Many fans say that Heavy Metal is a way of life, something that will always be a part of you. For Tankard this is obviously true, because how else would it be possible for the band to still go as strong as it does after such a long time? It cannot be the money, because sales-wise Tankard is not exactly big enough to live from music alone. The only sensible explanation is that Tankard loves Thrash Metal for what it is: A form of art that gives you that certain beloved kick by punching you right in the guts! People who are not into this kind of music will likely wonder how people can be attracted to a form of music that evokes this kind of comparison, but let’s face it: you either get it, or you do not. So time to elaborate this particular punch, i.e. this particular album a bit more.
First, it is important to mention that One Foot In The Grave is not your typical Tankard album. It is much too serious for this. So no, no party album this time. There are still some party songs, of course, but the serious songs are much more numerous. This is not to say that Tankard never wrote any serious song (‘Minds On The Moon‘ anyone?). In fact, they wrote a couple of them over the years, but they are not exactly typical for the band.
Take the first song ‘Pay To Pray’, for instance. The entire song is an attack against a form of religion where faith becomes a form of oppression that brainwashes and exploits the average believer. It would be a mistake to interpret the song as a general stab against Christianity – the band is on good terms with Running Wild’s first bassist “Preacher” who is both an ordained Protestant pastor and also still a Heavy Metal fan, but it is definitely a stab against what Christianity can be (ab-)used for. The song is about anger and frustration expressed by fast-paced drums, Gerre’s vocals, harsh guitars. In addition, the song pretty much sets the mood for the rest of the album. One could probably call it “righteous anger”, the anger of somebody who cares a bit too much for his own good, but it is also the kind of anger that can be used for good. It is the kind of anger that can motivate people to actually do something to improve the state of the world. It will likely inspire some quite brutal moshpits as well.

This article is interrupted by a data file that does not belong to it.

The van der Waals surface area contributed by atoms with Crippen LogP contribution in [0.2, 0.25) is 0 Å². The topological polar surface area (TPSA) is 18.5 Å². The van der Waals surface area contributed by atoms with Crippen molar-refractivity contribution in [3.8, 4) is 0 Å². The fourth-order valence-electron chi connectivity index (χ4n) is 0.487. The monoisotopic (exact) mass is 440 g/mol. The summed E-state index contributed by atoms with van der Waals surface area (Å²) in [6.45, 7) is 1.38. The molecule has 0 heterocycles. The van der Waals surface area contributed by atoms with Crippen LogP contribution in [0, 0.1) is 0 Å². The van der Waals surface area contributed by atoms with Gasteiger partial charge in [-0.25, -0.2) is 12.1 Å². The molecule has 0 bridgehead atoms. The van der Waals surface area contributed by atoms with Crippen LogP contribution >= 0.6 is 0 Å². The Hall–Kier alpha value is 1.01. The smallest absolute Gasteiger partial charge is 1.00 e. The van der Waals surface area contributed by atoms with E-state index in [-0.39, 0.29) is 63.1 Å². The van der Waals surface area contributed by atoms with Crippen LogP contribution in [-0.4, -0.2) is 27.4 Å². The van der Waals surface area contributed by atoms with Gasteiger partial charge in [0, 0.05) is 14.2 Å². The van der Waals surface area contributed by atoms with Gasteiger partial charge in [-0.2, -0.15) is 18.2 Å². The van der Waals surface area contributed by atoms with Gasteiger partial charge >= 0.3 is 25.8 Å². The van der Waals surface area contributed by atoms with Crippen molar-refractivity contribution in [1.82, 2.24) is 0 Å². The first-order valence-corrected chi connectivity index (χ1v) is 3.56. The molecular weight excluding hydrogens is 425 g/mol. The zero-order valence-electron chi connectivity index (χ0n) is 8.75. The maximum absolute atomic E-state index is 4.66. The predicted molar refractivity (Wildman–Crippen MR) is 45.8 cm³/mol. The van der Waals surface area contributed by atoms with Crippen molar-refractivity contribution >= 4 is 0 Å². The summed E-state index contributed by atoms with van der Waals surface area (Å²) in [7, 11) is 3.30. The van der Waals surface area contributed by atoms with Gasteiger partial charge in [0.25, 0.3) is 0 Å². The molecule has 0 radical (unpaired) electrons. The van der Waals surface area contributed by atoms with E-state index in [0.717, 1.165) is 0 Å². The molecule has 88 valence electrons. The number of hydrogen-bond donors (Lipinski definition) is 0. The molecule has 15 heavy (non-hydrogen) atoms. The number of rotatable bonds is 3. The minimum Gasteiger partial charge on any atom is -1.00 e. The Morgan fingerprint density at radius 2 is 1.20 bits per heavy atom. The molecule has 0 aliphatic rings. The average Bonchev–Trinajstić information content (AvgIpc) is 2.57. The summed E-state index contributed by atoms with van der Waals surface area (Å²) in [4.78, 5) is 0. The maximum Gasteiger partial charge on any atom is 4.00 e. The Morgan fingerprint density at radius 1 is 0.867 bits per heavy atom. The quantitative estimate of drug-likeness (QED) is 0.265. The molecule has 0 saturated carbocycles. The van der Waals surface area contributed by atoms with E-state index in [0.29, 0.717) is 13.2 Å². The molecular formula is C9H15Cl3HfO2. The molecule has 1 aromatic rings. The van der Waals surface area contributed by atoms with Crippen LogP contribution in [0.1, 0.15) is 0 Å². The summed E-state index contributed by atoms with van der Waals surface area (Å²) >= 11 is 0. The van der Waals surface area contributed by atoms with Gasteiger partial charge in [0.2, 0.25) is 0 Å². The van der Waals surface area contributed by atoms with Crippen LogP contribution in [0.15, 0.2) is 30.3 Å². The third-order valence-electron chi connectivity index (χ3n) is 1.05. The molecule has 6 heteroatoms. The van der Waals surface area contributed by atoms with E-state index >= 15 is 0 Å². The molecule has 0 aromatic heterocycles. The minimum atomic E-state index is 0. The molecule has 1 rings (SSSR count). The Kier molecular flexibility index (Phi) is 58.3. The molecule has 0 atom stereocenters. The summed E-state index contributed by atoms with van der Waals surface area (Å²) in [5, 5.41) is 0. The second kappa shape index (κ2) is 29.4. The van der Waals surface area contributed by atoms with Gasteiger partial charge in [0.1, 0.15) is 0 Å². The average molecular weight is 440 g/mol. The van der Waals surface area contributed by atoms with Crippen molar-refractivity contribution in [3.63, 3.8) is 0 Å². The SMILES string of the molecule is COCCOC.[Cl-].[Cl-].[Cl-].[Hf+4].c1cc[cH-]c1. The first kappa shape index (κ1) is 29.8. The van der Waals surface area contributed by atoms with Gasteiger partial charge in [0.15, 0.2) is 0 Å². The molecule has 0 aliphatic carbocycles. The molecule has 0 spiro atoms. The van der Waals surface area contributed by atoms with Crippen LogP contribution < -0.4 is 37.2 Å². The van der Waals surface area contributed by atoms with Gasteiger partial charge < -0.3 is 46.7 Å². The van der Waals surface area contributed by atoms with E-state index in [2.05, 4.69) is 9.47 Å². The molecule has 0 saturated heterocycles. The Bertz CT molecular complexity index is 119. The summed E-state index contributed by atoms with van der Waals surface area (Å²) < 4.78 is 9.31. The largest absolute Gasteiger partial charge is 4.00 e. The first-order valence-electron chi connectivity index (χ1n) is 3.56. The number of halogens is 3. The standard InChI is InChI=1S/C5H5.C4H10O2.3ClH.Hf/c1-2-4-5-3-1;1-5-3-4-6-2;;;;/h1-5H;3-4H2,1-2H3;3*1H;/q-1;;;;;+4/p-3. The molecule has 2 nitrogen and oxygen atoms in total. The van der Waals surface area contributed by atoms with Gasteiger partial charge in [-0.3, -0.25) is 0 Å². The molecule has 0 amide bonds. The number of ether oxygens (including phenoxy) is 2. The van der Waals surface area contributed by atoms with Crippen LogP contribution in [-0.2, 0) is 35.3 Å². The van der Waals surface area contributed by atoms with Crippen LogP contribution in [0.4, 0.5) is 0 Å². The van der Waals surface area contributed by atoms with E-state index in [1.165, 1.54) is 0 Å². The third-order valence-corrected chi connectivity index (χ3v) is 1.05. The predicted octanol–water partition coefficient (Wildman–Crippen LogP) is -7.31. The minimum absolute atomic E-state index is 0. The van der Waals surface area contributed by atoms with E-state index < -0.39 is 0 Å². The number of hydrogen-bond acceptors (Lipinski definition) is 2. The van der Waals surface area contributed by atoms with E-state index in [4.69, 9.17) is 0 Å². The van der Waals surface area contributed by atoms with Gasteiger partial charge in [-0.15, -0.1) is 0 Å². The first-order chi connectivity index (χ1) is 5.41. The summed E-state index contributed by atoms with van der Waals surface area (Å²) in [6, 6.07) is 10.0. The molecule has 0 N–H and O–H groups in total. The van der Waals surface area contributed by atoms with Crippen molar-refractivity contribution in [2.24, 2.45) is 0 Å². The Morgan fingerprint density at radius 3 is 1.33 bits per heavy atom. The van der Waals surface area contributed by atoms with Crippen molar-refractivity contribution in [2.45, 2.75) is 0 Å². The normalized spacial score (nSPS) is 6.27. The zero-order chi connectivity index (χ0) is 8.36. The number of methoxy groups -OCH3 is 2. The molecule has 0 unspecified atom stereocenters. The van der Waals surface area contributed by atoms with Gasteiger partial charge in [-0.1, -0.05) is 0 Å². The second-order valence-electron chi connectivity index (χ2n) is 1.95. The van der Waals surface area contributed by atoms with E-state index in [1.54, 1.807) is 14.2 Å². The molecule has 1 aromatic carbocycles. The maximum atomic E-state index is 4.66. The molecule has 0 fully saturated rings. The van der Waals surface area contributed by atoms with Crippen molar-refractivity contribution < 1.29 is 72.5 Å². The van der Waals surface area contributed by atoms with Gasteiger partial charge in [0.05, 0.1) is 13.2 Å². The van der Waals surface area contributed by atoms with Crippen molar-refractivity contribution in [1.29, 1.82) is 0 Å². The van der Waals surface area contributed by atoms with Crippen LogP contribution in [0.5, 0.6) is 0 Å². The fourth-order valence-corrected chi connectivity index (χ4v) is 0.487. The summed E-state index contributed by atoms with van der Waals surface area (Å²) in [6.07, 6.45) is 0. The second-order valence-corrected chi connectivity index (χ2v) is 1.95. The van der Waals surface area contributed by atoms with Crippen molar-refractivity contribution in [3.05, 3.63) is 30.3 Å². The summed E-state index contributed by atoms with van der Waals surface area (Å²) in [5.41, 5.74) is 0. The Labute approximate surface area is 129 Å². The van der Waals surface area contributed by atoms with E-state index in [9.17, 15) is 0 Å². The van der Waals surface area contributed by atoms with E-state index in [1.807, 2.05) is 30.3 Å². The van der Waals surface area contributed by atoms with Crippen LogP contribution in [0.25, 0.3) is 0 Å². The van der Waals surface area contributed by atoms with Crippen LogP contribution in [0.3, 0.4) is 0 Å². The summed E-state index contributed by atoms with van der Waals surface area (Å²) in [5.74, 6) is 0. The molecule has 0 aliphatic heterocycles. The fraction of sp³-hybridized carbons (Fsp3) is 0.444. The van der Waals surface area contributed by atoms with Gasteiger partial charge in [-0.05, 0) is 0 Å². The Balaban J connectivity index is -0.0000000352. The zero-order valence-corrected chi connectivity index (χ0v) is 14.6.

The next song ‘Arena of True Lies’ is not much different. Frustration and anger again, this time aimed at the use of social media, the fakeness (actual fake news included) that plagues it, and the loss of actual human interaction. It is also a fast paced Thrash song, that still feels sort of strange for Tankard. Although, this can be said about every Tankard song, particularly when you get several of them in a row.
This is what makes the album so different. It is not a party “let’s drink some beer” album with maybe one or two serious songs thrown in for good measure. It is a serious album with a few party songs thrown in to lighten up the mood. Particularly ‘Syrian Nightmares’ shines in this respect. However, the song is as serious as it can get, and very much in the vein of the aforementioned classic ‘Minds On The Moon’. The only difference is that ‘Syrian Nightmares’ is more Thrash while ‘Minds On The Moon’ feels more like a punk rock song.
So no, ‘One Foot In The Grave’ is not a party album. It sure has its party moments, but those are rare. Nevertheless, so what? Life is not just about beer and parties, sometimes it is about this particular kind of anger that does not rage blindly, but rather tries to instil you with the wish for a change. It is positive and constructive anger, anger that speaks from the heart, mature anger that screams for a change for the better. Chances are the next Tankard album will be on the silly side again, but for once let us enjoy Tankard’s mature side on One Foot In The Grave. Nine devils!
1. Pay To Pray
2. Arena Of The True Lies
3. Don't Bullshit Us!
4. One Foot In The Grave
5. Syrian Nightmare
6. Northern Crown (Lament Of The Undead King)
7. Lock 'em Up
8. The Evil That Men Display
9. Secret Order 1516
10. Sole Grinder
Playing Time: 48:46
Andi Gutjahr: guitars
Frank Thorwarth: bass
Olaf Zissel: drums